There are 51 schedule banks (October 2007) operating in Bangladesh. 4 of them are nationalized commercial banks, 8 specialized banks, 29 private commercial banks and 10 foreign banks, 1 co-operative bank, 1 grameen bank .The number of branches of those banks is 6242. Of which 2511 (40.2% of total) are in urban areas and rest 3731 (59.8% of total) are in rural areas.

Number of Banks


For proper monitoring the operations of banks, Bangladesh bank introduces “Problem Bank Monitoring Division” in addition to CAMEL rating. To increase the economic activities Bangladesh bank reduces the bank rate to 5% from 6%.

To increase customer services banks are using various modern techniques like on line banking, ATM, Money Gram, and Credit Card etc.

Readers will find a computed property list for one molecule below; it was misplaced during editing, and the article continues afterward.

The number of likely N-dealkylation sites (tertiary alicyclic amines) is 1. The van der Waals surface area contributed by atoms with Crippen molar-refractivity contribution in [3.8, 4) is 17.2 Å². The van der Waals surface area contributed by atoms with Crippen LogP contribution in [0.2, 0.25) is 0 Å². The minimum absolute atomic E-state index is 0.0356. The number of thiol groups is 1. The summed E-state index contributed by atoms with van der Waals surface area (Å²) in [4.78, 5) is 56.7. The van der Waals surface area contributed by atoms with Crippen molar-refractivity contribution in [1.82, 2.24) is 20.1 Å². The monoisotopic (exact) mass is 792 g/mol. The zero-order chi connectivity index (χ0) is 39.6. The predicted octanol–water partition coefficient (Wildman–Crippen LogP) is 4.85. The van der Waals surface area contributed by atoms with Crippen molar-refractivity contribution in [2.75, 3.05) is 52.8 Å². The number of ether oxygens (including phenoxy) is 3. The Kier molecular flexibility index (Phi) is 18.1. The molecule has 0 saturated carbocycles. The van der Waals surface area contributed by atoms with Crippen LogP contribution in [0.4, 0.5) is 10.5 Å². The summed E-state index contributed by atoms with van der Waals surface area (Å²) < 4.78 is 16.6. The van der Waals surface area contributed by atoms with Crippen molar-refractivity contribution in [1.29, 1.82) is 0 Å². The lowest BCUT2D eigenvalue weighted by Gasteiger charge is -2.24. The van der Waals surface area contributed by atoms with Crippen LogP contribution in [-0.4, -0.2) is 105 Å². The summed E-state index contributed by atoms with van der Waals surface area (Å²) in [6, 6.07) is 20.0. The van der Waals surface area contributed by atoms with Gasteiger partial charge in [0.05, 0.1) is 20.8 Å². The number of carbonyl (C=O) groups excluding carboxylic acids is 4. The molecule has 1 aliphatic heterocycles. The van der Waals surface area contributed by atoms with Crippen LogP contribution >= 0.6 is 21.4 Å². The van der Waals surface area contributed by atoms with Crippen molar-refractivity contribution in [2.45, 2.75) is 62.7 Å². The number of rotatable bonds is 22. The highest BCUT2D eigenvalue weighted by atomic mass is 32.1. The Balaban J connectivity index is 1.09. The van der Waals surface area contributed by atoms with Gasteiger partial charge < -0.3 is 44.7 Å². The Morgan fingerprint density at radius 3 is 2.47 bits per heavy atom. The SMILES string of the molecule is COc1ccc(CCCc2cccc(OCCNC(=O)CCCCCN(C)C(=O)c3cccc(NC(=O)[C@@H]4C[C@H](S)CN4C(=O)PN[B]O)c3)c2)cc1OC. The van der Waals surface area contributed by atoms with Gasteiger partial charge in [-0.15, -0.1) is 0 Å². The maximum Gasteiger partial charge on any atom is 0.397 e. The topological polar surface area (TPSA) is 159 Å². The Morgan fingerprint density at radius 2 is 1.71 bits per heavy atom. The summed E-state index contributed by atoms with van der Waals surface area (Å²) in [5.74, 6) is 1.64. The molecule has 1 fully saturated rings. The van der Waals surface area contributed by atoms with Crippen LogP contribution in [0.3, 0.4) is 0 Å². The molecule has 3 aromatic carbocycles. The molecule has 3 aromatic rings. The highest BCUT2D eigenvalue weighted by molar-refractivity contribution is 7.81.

The History of ICB

From the initial issuance of a license to operate a bank in Hungary in 1994 (which was disposed in May 2007), the ICB Banking Group has established or acquired commercial banks in Eastern Europe, Africa and Asia within the last fourteen years. By now ICB Banking Group is operating banks in thirteen countries and with the advantage of banking experience of more than a decade in a global environment.

In 1996, the group began its first African operations in Ghana and today has a presence in 9 African countries.

The Group subsequently made its foray in Asia in 2003 by acquiring an indirect stake of 11.3% of Bank International Indonesia, one of the largest banks in Indonesia (which was disposed in January 2008). It also acquired a controlling concern in the mid-size bank Bumiputera in Indonesia in 2004, thereby expanding its frontiers in the banking industry.
In 2004, the individual ownerships of the ICB Banking Group were corporative under the umbrella of ICB Financial Group Holdings AG, a Swiss based holding company.